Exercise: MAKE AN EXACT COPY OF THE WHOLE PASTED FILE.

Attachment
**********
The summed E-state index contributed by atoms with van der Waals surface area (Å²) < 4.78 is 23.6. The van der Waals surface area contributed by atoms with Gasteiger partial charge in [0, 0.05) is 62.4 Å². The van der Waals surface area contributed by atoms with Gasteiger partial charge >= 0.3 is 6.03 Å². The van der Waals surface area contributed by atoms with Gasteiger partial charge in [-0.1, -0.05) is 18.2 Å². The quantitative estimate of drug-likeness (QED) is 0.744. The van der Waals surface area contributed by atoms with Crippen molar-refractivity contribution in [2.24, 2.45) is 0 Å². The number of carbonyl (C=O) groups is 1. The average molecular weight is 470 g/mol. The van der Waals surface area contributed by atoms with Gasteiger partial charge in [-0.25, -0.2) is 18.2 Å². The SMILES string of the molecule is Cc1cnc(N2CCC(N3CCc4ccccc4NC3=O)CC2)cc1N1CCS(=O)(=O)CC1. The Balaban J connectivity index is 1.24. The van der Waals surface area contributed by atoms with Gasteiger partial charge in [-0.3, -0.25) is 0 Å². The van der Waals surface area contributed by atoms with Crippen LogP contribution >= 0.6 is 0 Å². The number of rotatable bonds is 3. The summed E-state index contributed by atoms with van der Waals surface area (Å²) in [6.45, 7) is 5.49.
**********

The summed E-state index contributed by atoms with van der Waals surface area (Å²) < 4.78 is 23.6. The van der Waals surface area contributed by atoms with Gasteiger partial charge in [0, 0.05) is 62.4 Å². The van der Waals surface area contributed by atoms with Gasteiger partial charge >= 0.3 is 6.03 Å². The van der Waals surface area contributed by atoms with Gasteiger partial charge in [-0.1, -0.05) is 18.2 Å². The quantitative estimate of drug-likeness (QED) is 0.744. The van der Waals surface area contributed by atoms with Crippen molar-refractivity contribution in [2.24, 2.45) is 0 Å². The number of carbonyl (C=O) groups is 1. The average molecular weight is 470 g/mol. The van der Waals surface area contributed by atoms with Gasteiger partial charge in [-0.25, -0.2) is 18.2 Å². The SMILES string of the molecule is Cc1cnc(N2CCC(N3CCc4ccccc4NC3=O)CC2)cc1N1CCS(=O)(=O)CC1. The Balaban J connectivity index is 1.24. The van der Waals surface area contributed by atoms with Gasteiger partial charge in [-0.3, -0.25) is 0 Å². The van der Waals surface area contributed by atoms with Crippen LogP contribution >= 0.6 is 0 Å². The number of rotatable bonds is 3. The summed E-state index contributed by atoms with van der Waals surface area (Å²) in [6.45, 7) is 5.49.